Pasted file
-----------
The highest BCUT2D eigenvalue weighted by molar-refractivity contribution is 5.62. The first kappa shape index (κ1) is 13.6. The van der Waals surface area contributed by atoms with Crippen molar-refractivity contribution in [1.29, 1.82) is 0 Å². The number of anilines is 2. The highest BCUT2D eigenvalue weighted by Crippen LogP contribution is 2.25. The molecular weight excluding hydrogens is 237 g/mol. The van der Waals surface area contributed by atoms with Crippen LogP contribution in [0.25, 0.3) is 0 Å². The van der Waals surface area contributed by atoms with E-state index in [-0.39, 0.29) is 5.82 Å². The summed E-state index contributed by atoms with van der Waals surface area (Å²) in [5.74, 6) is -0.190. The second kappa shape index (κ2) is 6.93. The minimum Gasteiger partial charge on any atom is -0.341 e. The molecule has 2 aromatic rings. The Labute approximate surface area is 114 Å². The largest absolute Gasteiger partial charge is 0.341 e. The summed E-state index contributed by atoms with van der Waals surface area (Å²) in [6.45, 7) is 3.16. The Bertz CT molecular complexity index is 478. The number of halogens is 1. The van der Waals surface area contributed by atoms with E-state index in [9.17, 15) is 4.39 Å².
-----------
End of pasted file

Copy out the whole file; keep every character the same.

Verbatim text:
The highest BCUT2D eigenvalue weighted by molar-refractivity contribution is 5.62. The first kappa shape index (κ1) is 13.6. The van der Waals surface area contributed by atoms with Crippen molar-refractivity contribution in [1.29, 1.82) is 0 Å². The number of anilines is 2. The highest BCUT2D eigenvalue weighted by Crippen LogP contribution is 2.25. The molecular weight excluding hydrogens is 237 g/mol. The van der Waals surface area contributed by atoms with Crippen LogP contribution in [0.25, 0.3) is 0 Å². The van der Waals surface area contributed by atoms with E-state index in [-0.39, 0.29) is 5.82 Å². The summed E-state index contributed by atoms with van der Waals surface area (Å²) in [5.74, 6) is -0.190. The second kappa shape index (κ2) is 6.93. The minimum Gasteiger partial charge on any atom is -0.341 e. The molecule has 2 aromatic rings. The Labute approximate surface area is 114 Å². The largest absolute Gasteiger partial charge is 0.341 e. The summed E-state index contributed by atoms with van der Waals surface area (Å²) in [6.45, 7) is 3.16. The Bertz CT molecular complexity index is 478. The number of halogens is 1. The van der Waals surface area contributed by atoms with E-state index in [9.17, 15) is 4.39 Å².